of "The Simpsons" and "24,"
Fox has done little to cultivate
innovative programming. It
simply searches for the lowest
common denominator and
exploits it. What is it replac-
AM ing "Arrested Development"
NBERG with during its hiatus? Why,
"Skating with Celebrities." If
you're unfamiliar with the concept, Fox
is attempting to rip off ABC's success-
ful "Dancing with the Stars" by putting
it on ice. Hire some D-list "celebrities"
and you've got a hit, and if that's what you
want, so be it. But don't come crying when
your network gets completely overlooked
come awards season.
I still think Fox should have given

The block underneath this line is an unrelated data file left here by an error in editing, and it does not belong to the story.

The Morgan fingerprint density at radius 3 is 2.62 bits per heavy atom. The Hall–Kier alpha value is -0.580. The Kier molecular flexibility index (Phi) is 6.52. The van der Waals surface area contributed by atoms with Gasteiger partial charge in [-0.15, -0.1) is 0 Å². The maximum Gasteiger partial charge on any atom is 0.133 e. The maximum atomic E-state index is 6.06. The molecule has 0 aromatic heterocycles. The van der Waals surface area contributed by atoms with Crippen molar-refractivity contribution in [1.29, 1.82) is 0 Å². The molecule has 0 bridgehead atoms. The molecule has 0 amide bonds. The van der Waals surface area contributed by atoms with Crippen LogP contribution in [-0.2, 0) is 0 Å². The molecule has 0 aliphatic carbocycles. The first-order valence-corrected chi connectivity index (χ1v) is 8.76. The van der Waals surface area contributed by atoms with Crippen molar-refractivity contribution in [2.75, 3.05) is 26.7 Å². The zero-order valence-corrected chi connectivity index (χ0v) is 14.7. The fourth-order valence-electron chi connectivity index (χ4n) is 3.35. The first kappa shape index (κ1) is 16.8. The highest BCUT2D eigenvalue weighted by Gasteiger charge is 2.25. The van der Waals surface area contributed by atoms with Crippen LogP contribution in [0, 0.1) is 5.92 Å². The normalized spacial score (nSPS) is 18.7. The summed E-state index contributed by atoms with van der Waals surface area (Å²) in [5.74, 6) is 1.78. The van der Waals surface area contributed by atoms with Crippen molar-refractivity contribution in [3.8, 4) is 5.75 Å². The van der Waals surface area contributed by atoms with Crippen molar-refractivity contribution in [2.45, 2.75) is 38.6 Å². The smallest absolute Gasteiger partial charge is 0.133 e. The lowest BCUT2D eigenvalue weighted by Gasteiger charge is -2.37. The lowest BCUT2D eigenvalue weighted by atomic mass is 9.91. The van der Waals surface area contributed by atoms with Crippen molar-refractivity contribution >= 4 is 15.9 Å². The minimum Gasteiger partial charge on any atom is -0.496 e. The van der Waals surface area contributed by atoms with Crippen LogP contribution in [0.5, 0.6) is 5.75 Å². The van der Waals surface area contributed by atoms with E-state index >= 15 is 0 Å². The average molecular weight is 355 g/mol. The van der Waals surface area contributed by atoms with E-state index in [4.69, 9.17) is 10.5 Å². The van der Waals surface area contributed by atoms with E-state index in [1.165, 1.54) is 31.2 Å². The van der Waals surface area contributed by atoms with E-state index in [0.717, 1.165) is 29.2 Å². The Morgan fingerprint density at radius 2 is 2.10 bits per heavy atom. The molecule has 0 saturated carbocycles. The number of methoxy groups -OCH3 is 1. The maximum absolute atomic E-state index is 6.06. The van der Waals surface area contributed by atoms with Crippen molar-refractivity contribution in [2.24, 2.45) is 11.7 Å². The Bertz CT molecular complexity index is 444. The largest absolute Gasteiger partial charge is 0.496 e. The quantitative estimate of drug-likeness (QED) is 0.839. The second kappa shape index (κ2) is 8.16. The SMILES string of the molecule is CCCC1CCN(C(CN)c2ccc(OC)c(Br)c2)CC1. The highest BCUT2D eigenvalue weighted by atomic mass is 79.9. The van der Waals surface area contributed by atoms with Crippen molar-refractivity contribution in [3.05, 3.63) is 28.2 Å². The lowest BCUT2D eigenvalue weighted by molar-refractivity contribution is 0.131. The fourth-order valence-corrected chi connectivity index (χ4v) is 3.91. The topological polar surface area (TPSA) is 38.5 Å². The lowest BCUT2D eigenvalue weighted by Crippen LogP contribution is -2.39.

"Arrested" yet another chance. I know
many people who only recently discov-
ered it, thanks to the DVD box sets. The
series is almost syndication-ready at 53
episodes (100 used to be the magic num-
ber, but now it's closer to 80), which means
more potential revenue. Another season
and it's practically there. Even "Seinfeld"
struggled to garner ratings in its early
years, only taking off after NBC moved
it to Thursdays with monster-hit "Cheers."
Fox's only show with ratings anywhere
near Seinfeld is "American Idol"
Regardless, Fox should rethink its
"Arrested Development" strategy. At the
very least, it should keep the show sim-
ply to help repair its image. Show Fox
how wrong it is by watching those final
four episodes on Feb. 10.I urge you to try
and "Save our Bluths" as the last new epi-
sode so eloquently stated. Any show that
can poke fun at its own network standing
deserves to be saved.